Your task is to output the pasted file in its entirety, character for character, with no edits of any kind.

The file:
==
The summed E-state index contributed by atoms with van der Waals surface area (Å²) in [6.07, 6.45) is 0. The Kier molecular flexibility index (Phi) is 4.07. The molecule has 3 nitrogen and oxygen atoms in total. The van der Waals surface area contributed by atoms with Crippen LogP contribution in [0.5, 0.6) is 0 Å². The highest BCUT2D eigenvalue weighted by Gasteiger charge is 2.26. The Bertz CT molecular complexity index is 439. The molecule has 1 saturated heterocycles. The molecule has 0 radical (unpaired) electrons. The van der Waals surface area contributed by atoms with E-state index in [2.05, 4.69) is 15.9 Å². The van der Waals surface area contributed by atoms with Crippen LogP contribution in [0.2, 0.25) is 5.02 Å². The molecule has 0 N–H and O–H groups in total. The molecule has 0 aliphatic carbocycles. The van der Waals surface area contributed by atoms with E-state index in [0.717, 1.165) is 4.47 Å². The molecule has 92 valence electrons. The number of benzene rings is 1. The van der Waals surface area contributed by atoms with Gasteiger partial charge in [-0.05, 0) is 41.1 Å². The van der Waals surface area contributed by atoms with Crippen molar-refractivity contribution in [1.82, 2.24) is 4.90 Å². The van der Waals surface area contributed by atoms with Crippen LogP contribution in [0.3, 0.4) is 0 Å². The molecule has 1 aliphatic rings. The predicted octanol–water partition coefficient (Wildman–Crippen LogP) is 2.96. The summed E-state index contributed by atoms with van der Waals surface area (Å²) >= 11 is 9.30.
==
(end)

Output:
The summed E-state index contributed by atoms with van der Waals surface area (Å²) in [6.07, 6.45) is 0. The Kier molecular flexibility index (Phi) is 4.07. The molecule has 3 nitrogen and oxygen atoms in total. The van der Waals surface area contributed by atoms with Crippen LogP contribution in [0.5, 0.6) is 0 Å². The highest BCUT2D eigenvalue weighted by Gasteiger charge is 2.26. The Bertz CT molecular complexity index is 439. The molecule has 1 saturated heterocycles. The molecule has 0 radical (unpaired) electrons. The van der Waals surface area contributed by atoms with E-state index in [2.05, 4.69) is 15.9 Å². The van der Waals surface area contributed by atoms with Crippen LogP contribution in [0.2, 0.25) is 5.02 Å². The molecule has 0 N–H and O–H groups in total. The molecule has 0 aliphatic carbocycles. The van der Waals surface area contributed by atoms with E-state index in [0.717, 1.165) is 4.47 Å². The molecule has 92 valence electrons. The number of benzene rings is 1. The van der Waals surface area contributed by atoms with Gasteiger partial charge in [-0.05, 0) is 41.1 Å². The van der Waals surface area contributed by atoms with Crippen molar-refractivity contribution in [1.82, 2.24) is 4.90 Å². The van der Waals surface area contributed by atoms with Crippen LogP contribution in [0.3, 0.4) is 0 Å². The molecule has 1 aliphatic rings. The predicted octanol–water partition coefficient (Wildman–Crippen LogP) is 2.96. The summed E-state index contributed by atoms with van der Waals surface area (Å²) >= 11 is 9.30.